“My mother in law insists that I put my baby down so that he learns to fall asleep on his own.  But I don’t want to, I like cuddling my baby to sleep.”

Mothers regularly talk about the (often conflicting) advice they receive from family, friends, online and from and strangers. It can feel like their feeding and parenting decisions are constantly under scrutiny. What is going on here? We are a social species, and we invest in our little ones. The advice-givers want to help, and they want validation for their own cherished ways of doing things. New mothers often seek advice, they are fearful that they are doing something wrong, and want to conform to society’s ideas and expectations. While this is all understandable, it can help for a new mum to focus on her own baby, and gain confidence in her ability to make choices that are right for her and her little one.

Seeking advice

If you are a constant advice seeker, you can probably stop it!

By whatsapp this week…
“To be honest, there is so much out there that I can get information overload. M is only sleeping in two hour stints, posseting a lot and is quite gassy. Some people are saying that she is not getting enough food, others say I should wind her every two minutes when I feed, someone said she is not full because the latch isn’t great, but then someone else said that she is only sleeping two hour stints because she is not getting enough awake time…”

Oh my word.  The poor mummy.  Her baby was putting on weight, weeing and pooing better than fine, just being a normal baby.  As a new mum she was utterly overwhelmed with conflicting advice from well-meaning but probably not fully informed friends, family and health professionals.  She had completely lost her sense of judgment and did not trust her instincts.

A couple of things.  Many midwives, health visitors and GPs have not had extensive training in baby feeding or sleeping.  I know, because they come to me for consultations when they have their own babies (and I am secretly sometimes a bit shocked).

Advice is rarely helpful.  Unless someone has sat with you for many hours or even days, they will not really have any clue how your baby is and how your breasts work over time.  They can only give you ideas, based on their own experience, or worse drawing on limited evidence and out of date research.  They really are well meaning, but they do not know your baby like you do. I am sure that I fall into the same trap.  You know your baby best.  Listen to the advice if you want to, and then try the information on for size.  Does it resonate with you?  Does it sound like something that might be worth a try?  If not, discard it.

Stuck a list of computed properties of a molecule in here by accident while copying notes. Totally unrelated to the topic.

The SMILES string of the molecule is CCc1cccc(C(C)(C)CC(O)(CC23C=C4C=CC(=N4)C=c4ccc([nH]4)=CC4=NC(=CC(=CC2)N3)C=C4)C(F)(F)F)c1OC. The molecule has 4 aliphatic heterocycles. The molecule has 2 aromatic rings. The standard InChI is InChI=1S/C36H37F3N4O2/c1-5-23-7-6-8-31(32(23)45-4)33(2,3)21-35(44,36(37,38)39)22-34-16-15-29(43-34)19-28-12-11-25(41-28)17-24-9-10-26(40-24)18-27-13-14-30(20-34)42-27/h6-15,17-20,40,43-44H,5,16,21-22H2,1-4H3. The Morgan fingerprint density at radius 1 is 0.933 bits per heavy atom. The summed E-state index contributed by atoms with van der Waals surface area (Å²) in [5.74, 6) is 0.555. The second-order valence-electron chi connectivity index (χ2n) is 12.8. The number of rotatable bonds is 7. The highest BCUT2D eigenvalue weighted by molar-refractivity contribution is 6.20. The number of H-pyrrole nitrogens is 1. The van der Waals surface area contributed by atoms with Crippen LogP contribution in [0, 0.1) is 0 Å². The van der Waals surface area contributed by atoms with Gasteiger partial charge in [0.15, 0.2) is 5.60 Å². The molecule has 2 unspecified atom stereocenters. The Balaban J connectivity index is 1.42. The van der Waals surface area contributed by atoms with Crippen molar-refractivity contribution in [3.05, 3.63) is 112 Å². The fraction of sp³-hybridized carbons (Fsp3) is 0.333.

It is so easy for a new parent to blow like the wind, trying one thing and then the next as you read or hear about an opposing view.  All you can really do is to try to listen to your instincts, watch how your baby responds, and find something that works for you and your little one.  If you are seeking information, make sure that it comes from a credible, evidence-based source. This is all part of the learning process, and as a parent it never really ends.

What about unsolicited advice?

“Put that baby down, you are making a rod for your own back, she needs to learn to sleep on her own”

“Why aren’t you spacing out the time between feeds”

“He can’t still be hungry!”

“Just give him a bottle of formula to help him sleep longer”

It might be that you are not asking for advice, but you are being given plenty of it!  How can you deal with it?

As we have already said, you are the expert on your own baby.  If you keep receiving advice, you might like to try any of the following suggestions from La Leche League’s book “The Womanly Art of Breastfeeding.”

  • Ask to hear their stories, without criticism from you. Many advice givers lose interest in your story as they are busy telling theirs
  • Find some way to agree, and then change the subject
  • Say “thanks, we are working on it,” which is not necessarily an untruth
  • Ask why they are telling you. “Are you concerned? Does she look happy and healthy to you?”
  • Defuse it in advance. “I know that David and I are feeding Liam differently from the way that you fed David. It means everything that you are so understanding.”
  • Agree to differ. “I realise that this doesn’t fit with your ideas, but it is working for us.”
  • Be honest. “We find this works for us.”

Do reach out to your friends and support network. Surrounding yourself with people who love you and do not judge can make all the difference.